As the name might suggest, probably not for the average user, but this add on gives you a whole extra load of settings for changing how the browser works
A lot of the clever stuff that you can do on the Internet these days is accomplished using scripts – small bits of code that are downloaded from the internet and run on your computer.
The problem with this is that people can write nasty scripts that do stuff that you don’t want.
Again, don’t get scared. For the average internet user this doesn’t happen much.
What NoScript does is it blocks scripts from any sites that you haven’t approved. This is highly annoying at first while you “whitelist” all the things that you actually need to be able to do. But once you’ve been through that process you’re a fair bit safer than you were.
Blocking scripts can also:
- Remove adverts and automatically-appearing videos and sounds.
- Prevent you being redirected to nasty web sites.
- Prevent your visits being registered by sites which track visits
- Give you an insight into where all these scripts come from.
This isn’t essential security, but useful extra protection if you can spend some time working it out.
Again, for more advanced users. I’m not entirely convinced of its use just yet, but it adds a load of extra little icons to the address bar (aka the “Awesome Bar”) at the top of the browser.
My favourite is the link shortener.
[Advanced user note and note to self:
If you have a bit.ly API key you can configure the shortener to use a URL like:
and a filter like:
to have all shortened links tracked in your bit.ly account]
Other add-ons I use are:
- Compact Menu 2 – reduces the menu bar to a single icon with a drop-down menu system – great for saving screen space and especially great for use on a NetBook with a small screen.
- Delicious Bookmarks – plug in for Delicious bookmarks mentioned above.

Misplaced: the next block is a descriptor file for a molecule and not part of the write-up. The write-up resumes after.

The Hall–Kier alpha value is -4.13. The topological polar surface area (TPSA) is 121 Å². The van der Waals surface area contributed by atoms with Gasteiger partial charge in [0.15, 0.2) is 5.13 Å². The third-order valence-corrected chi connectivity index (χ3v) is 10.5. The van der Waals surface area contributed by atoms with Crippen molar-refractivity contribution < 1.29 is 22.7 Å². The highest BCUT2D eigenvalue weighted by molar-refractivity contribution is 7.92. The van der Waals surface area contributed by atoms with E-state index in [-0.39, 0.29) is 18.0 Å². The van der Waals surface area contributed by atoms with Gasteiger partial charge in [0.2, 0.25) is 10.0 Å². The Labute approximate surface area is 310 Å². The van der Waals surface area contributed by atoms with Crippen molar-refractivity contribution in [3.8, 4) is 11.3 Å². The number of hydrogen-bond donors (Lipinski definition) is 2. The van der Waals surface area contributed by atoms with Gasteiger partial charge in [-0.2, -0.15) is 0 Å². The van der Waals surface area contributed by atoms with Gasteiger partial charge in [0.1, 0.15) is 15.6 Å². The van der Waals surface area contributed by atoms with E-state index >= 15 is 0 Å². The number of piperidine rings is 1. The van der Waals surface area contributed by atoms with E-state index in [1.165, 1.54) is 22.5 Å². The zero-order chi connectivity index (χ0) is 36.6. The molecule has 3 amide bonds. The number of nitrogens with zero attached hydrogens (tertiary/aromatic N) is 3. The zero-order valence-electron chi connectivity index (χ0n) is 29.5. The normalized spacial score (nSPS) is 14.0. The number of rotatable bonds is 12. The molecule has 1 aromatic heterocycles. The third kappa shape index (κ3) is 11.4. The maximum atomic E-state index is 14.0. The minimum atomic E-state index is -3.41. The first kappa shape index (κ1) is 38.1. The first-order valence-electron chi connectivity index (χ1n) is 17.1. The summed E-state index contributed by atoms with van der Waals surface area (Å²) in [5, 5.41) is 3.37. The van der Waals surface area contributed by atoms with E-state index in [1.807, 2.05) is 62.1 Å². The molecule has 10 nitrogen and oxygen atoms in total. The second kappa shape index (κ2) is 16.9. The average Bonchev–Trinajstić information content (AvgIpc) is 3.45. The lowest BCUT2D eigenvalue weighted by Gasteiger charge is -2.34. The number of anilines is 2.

- Feedly – if you use Google Reader you MUST check this out – it’s a magazine-style layout for your Google Reader items. Brilliant!
- Tab Mix Plus – almost-essential new options for using tabs.
- EchoFon (was Twitterfox) – neat and unobtrusive Twitter gadget for Firefox.
Firefox Keyword Searches
One final note on Firefox before I shut up. Firefox has the ability to use “keywords” for searches. This means that you can things like:
- “amazon the da vinci code” to go straight to Amazon results for “the da vinci code”
- “ebay food processor” to find food processors on ebay
You get the idea.
But these are also customisable. So if there’s a site that you search a lot, set up a key word for it. It’s usually enough just to find the text box where you type your search, right-click in it and select “Add a Keyword for this search”. This is all described in more detail here.
Combined with the fact that pressing Ctrl-L on the keyboard takes you to the bar and you can do quick and easy searches without even using the mouse!
I like to think I’m a pretty advanced web user but I don’t know the half of what’s out there. I get lots of tips from the LifeHacker Blog and from people on Twitter who know more than I.
I’m not entirely happy that I pitched this post at the right technical level. Man, you could run week-long courses on this stuff. Remember it was mostly notes to self, but hopefully there’s something useful for someone else too.
I’d encourage you not to be content with a half-hearted internet-browsing experience! If you’re a novice, feel free to use the comments to ask me more. Or perhaps you’d like to share a tip or two of your own…be my guest.